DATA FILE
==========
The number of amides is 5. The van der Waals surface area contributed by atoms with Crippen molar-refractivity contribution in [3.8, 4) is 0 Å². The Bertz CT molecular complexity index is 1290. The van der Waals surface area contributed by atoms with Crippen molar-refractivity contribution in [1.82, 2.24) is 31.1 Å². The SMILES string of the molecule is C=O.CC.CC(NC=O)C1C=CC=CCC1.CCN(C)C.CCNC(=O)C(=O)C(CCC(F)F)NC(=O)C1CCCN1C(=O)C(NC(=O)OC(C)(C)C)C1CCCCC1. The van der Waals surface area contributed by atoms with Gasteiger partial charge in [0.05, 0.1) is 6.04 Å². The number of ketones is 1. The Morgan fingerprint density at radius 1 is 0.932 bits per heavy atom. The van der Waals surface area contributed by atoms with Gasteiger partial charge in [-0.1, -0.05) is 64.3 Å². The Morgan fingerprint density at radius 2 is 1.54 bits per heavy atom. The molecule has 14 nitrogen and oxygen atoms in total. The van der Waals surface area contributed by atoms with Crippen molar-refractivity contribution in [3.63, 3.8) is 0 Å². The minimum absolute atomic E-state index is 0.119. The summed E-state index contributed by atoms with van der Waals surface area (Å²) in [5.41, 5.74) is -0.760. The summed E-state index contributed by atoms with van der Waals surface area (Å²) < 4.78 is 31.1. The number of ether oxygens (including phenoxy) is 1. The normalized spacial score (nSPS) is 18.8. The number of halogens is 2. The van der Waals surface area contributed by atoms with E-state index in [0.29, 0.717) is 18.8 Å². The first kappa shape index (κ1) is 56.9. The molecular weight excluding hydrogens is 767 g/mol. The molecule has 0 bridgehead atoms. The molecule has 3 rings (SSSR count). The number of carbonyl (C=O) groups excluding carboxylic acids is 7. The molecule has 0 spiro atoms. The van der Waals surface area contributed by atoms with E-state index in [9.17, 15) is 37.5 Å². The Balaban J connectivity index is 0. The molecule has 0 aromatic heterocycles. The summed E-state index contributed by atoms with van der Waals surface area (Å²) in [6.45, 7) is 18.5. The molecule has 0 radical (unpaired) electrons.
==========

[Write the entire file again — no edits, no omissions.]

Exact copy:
The number of amides is 5. The van der Waals surface area contributed by atoms with Crippen molar-refractivity contribution in [3.8, 4) is 0 Å². The Bertz CT molecular complexity index is 1290. The van der Waals surface area contributed by atoms with Crippen molar-refractivity contribution in [1.82, 2.24) is 31.1 Å². The SMILES string of the molecule is C=O.CC.CC(NC=O)C1C=CC=CCC1.CCN(C)C.CCNC(=O)C(=O)C(CCC(F)F)NC(=O)C1CCCN1C(=O)C(NC(=O)OC(C)(C)C)C1CCCCC1. The van der Waals surface area contributed by atoms with Gasteiger partial charge in [0.05, 0.1) is 6.04 Å². The number of ketones is 1. The Morgan fingerprint density at radius 1 is 0.932 bits per heavy atom. The van der Waals surface area contributed by atoms with Gasteiger partial charge in [-0.1, -0.05) is 64.3 Å². The Morgan fingerprint density at radius 2 is 1.54 bits per heavy atom. The molecule has 14 nitrogen and oxygen atoms in total. The van der Waals surface area contributed by atoms with Crippen molar-refractivity contribution in [3.63, 3.8) is 0 Å². The minimum absolute atomic E-state index is 0.119. The summed E-state index contributed by atoms with van der Waals surface area (Å²) in [5.41, 5.74) is -0.760. The summed E-state index contributed by atoms with van der Waals surface area (Å²) < 4.78 is 31.1. The number of ether oxygens (including phenoxy) is 1. The normalized spacial score (nSPS) is 18.8. The number of halogens is 2. The van der Waals surface area contributed by atoms with E-state index in [0.29, 0.717) is 18.8 Å². The first kappa shape index (κ1) is 56.9. The molecular weight excluding hydrogens is 767 g/mol. The molecule has 0 bridgehead atoms. The molecule has 3 rings (SSSR count). The number of carbonyl (C=O) groups excluding carboxylic acids is 7. The molecule has 0 spiro atoms. The van der Waals surface area contributed by atoms with E-state index in [9.17, 15) is 37.5 Å². The Balaban J connectivity index is 0. The molecule has 0 aromatic heterocycles. The summed E-state index contributed by atoms with van der Waals surface area (Å²) in [6.45, 7) is 18.5. The molecule has 0 radical (unpaired) electrons.